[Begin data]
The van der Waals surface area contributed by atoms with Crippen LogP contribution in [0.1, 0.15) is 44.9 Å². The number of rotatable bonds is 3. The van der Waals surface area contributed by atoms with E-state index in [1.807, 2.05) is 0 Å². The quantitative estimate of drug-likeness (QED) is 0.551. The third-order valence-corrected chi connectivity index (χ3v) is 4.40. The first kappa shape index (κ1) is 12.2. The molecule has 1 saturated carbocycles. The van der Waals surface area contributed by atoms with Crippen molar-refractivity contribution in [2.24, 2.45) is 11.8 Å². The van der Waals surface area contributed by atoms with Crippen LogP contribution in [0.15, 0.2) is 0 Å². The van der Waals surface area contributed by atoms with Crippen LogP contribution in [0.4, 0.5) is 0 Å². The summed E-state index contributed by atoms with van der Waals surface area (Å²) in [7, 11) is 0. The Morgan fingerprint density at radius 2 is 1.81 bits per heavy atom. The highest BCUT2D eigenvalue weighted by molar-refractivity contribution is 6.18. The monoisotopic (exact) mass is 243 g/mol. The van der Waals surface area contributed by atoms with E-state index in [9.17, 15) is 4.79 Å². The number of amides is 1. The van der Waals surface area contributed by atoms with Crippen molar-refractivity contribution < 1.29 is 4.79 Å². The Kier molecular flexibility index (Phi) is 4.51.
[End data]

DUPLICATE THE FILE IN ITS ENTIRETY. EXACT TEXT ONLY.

The van der Waals surface area contributed by atoms with Crippen LogP contribution in [0.1, 0.15) is 44.9 Å². The number of rotatable bonds is 3. The van der Waals surface area contributed by atoms with E-state index in [1.807, 2.05) is 0 Å². The quantitative estimate of drug-likeness (QED) is 0.551. The third-order valence-corrected chi connectivity index (χ3v) is 4.40. The first kappa shape index (κ1) is 12.2. The molecule has 1 saturated carbocycles. The van der Waals surface area contributed by atoms with Crippen molar-refractivity contribution in [2.24, 2.45) is 11.8 Å². The van der Waals surface area contributed by atoms with Crippen LogP contribution in [0.15, 0.2) is 0 Å². The van der Waals surface area contributed by atoms with Crippen LogP contribution in [0.4, 0.5) is 0 Å². The summed E-state index contributed by atoms with van der Waals surface area (Å²) in [7, 11) is 0. The Morgan fingerprint density at radius 2 is 1.81 bits per heavy atom. The highest BCUT2D eigenvalue weighted by molar-refractivity contribution is 6.18. The monoisotopic (exact) mass is 243 g/mol. The van der Waals surface area contributed by atoms with E-state index in [9.17, 15) is 4.79 Å². The number of amides is 1. The van der Waals surface area contributed by atoms with Crippen molar-refractivity contribution < 1.29 is 4.79 Å². The Kier molecular flexibility index (Phi) is 4.51.